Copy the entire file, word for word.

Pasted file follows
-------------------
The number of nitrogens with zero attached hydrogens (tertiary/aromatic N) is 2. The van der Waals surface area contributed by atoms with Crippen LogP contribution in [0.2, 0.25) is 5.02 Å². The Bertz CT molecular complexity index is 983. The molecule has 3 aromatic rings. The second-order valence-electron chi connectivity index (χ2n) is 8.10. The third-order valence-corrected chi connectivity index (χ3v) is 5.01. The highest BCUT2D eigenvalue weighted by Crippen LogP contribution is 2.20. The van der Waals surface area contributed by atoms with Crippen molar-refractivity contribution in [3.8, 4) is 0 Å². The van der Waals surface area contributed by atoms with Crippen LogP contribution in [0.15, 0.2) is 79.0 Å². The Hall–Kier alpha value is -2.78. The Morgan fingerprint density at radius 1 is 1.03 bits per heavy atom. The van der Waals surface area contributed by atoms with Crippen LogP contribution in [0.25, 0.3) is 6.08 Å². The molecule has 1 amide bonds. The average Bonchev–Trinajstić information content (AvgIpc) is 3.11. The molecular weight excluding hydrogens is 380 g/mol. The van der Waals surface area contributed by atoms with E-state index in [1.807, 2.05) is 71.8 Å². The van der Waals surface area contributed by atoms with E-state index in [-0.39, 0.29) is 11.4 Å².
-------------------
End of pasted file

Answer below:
The number of nitrogens with zero attached hydrogens (tertiary/aromatic N) is 2. The van der Waals surface area contributed by atoms with Crippen LogP contribution in [0.2, 0.25) is 5.02 Å². The Bertz CT molecular complexity index is 983. The molecule has 3 aromatic rings. The second-order valence-electron chi connectivity index (χ2n) is 8.10. The third-order valence-corrected chi connectivity index (χ3v) is 5.01. The highest BCUT2D eigenvalue weighted by Crippen LogP contribution is 2.20. The van der Waals surface area contributed by atoms with Crippen molar-refractivity contribution in [3.8, 4) is 0 Å². The van der Waals surface area contributed by atoms with Crippen LogP contribution in [0.15, 0.2) is 79.0 Å². The Hall–Kier alpha value is -2.78. The Morgan fingerprint density at radius 1 is 1.03 bits per heavy atom. The van der Waals surface area contributed by atoms with Crippen LogP contribution in [0.25, 0.3) is 6.08 Å². The molecule has 1 amide bonds. The average Bonchev–Trinajstić information content (AvgIpc) is 3.11. The molecular weight excluding hydrogens is 380 g/mol. The van der Waals surface area contributed by atoms with E-state index in [1.807, 2.05) is 71.8 Å². The van der Waals surface area contributed by atoms with E-state index in [-0.39, 0.29) is 11.4 Å².